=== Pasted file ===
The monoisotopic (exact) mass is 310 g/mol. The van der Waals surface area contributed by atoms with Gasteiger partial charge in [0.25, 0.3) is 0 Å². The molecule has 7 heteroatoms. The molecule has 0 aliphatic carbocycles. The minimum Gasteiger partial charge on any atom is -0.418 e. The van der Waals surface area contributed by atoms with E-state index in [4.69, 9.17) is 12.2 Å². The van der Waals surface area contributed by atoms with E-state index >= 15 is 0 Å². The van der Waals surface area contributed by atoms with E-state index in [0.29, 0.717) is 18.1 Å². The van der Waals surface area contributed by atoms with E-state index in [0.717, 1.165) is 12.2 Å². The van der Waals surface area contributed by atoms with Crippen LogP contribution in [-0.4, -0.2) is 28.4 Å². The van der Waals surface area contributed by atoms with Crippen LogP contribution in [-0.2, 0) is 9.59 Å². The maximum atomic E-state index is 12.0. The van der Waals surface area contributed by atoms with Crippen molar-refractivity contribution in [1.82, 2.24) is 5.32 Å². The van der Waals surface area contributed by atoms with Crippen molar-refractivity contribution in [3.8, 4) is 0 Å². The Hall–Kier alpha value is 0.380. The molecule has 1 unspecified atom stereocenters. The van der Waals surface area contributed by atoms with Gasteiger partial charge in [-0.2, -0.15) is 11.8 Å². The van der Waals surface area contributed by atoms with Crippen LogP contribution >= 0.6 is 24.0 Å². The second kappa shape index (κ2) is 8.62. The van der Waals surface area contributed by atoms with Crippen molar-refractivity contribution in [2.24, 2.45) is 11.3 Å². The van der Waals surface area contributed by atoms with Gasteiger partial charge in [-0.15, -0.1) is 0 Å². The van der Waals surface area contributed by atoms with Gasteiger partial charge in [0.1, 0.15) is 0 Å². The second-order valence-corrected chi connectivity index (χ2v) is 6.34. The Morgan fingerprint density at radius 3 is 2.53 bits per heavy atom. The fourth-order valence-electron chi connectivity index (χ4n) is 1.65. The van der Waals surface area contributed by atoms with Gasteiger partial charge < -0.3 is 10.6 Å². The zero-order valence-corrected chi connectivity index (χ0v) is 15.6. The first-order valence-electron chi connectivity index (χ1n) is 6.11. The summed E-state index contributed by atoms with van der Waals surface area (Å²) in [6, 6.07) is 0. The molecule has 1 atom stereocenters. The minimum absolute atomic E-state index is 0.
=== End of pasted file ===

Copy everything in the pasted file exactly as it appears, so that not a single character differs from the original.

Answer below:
The monoisotopic (exact) mass is 310 g/mol. The van der Waals surface area contributed by atoms with Gasteiger partial charge in [0.25, 0.3) is 0 Å². The molecule has 7 heteroatoms. The molecule has 0 aliphatic carbocycles. The minimum Gasteiger partial charge on any atom is -0.418 e. The van der Waals surface area contributed by atoms with E-state index in [4.69, 9.17) is 12.2 Å². The van der Waals surface area contributed by atoms with E-state index >= 15 is 0 Å². The van der Waals surface area contributed by atoms with E-state index in [0.29, 0.717) is 18.1 Å². The van der Waals surface area contributed by atoms with E-state index in [0.717, 1.165) is 12.2 Å². The van der Waals surface area contributed by atoms with Crippen LogP contribution in [-0.4, -0.2) is 28.4 Å². The van der Waals surface area contributed by atoms with Crippen LogP contribution in [-0.2, 0) is 9.59 Å². The maximum atomic E-state index is 12.0. The van der Waals surface area contributed by atoms with Crippen molar-refractivity contribution in [1.82, 2.24) is 5.32 Å². The van der Waals surface area contributed by atoms with Crippen molar-refractivity contribution in [3.8, 4) is 0 Å². The Hall–Kier alpha value is 0.380. The molecule has 1 unspecified atom stereocenters. The van der Waals surface area contributed by atoms with Gasteiger partial charge in [-0.2, -0.15) is 11.8 Å². The van der Waals surface area contributed by atoms with Crippen LogP contribution >= 0.6 is 24.0 Å². The second kappa shape index (κ2) is 8.62. The van der Waals surface area contributed by atoms with Crippen molar-refractivity contribution in [2.24, 2.45) is 11.3 Å². The van der Waals surface area contributed by atoms with Gasteiger partial charge in [-0.15, -0.1) is 0 Å². The van der Waals surface area contributed by atoms with Gasteiger partial charge in [0.1, 0.15) is 0 Å². The second-order valence-corrected chi connectivity index (χ2v) is 6.34. The Morgan fingerprint density at radius 3 is 2.53 bits per heavy atom. The fourth-order valence-electron chi connectivity index (χ4n) is 1.65. The van der Waals surface area contributed by atoms with Gasteiger partial charge < -0.3 is 10.6 Å². The zero-order valence-corrected chi connectivity index (χ0v) is 15.6. The first-order valence-electron chi connectivity index (χ1n) is 6.11. The summed E-state index contributed by atoms with van der Waals surface area (Å²) in [6, 6.07) is 0. The molecule has 1 atom stereocenters. The minimum absolute atomic E-state index is 0.